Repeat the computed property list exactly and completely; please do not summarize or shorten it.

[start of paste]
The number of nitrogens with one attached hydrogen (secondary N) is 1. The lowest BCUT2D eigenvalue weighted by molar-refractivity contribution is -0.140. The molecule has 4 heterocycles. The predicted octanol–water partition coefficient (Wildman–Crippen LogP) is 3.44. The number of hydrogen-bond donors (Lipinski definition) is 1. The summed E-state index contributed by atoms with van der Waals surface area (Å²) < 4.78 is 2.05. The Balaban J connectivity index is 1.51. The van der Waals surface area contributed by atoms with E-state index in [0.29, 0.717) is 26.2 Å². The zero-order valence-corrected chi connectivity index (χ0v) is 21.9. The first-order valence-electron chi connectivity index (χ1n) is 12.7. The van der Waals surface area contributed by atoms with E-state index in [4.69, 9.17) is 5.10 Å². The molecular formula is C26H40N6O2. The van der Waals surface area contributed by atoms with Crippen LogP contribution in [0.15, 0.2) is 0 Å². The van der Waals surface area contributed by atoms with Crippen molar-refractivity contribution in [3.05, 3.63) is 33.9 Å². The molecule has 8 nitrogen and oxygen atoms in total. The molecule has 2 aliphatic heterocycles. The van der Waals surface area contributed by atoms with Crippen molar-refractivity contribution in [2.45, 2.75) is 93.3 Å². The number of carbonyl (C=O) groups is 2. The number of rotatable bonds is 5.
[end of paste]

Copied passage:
The number of nitrogens with one attached hydrogen (secondary N) is 1. The lowest BCUT2D eigenvalue weighted by molar-refractivity contribution is -0.140. The molecule has 4 heterocycles. The predicted octanol–water partition coefficient (Wildman–Crippen LogP) is 3.44. The number of hydrogen-bond donors (Lipinski definition) is 1. The summed E-state index contributed by atoms with van der Waals surface area (Å²) < 4.78 is 2.05. The Balaban J connectivity index is 1.51. The van der Waals surface area contributed by atoms with E-state index in [0.29, 0.717) is 26.2 Å². The zero-order valence-corrected chi connectivity index (χ0v) is 21.9. The first-order valence-electron chi connectivity index (χ1n) is 12.7. The van der Waals surface area contributed by atoms with E-state index in [4.69, 9.17) is 5.10 Å². The molecular formula is C26H40N6O2. The van der Waals surface area contributed by atoms with Crippen LogP contribution in [0.15, 0.2) is 0 Å². The van der Waals surface area contributed by atoms with Crippen molar-refractivity contribution in [3.05, 3.63) is 33.9 Å². The molecule has 8 nitrogen and oxygen atoms in total. The molecule has 2 aliphatic heterocycles. The van der Waals surface area contributed by atoms with Crippen molar-refractivity contribution in [2.45, 2.75) is 93.3 Å². The number of carbonyl (C=O) groups is 2. The number of rotatable bonds is 5.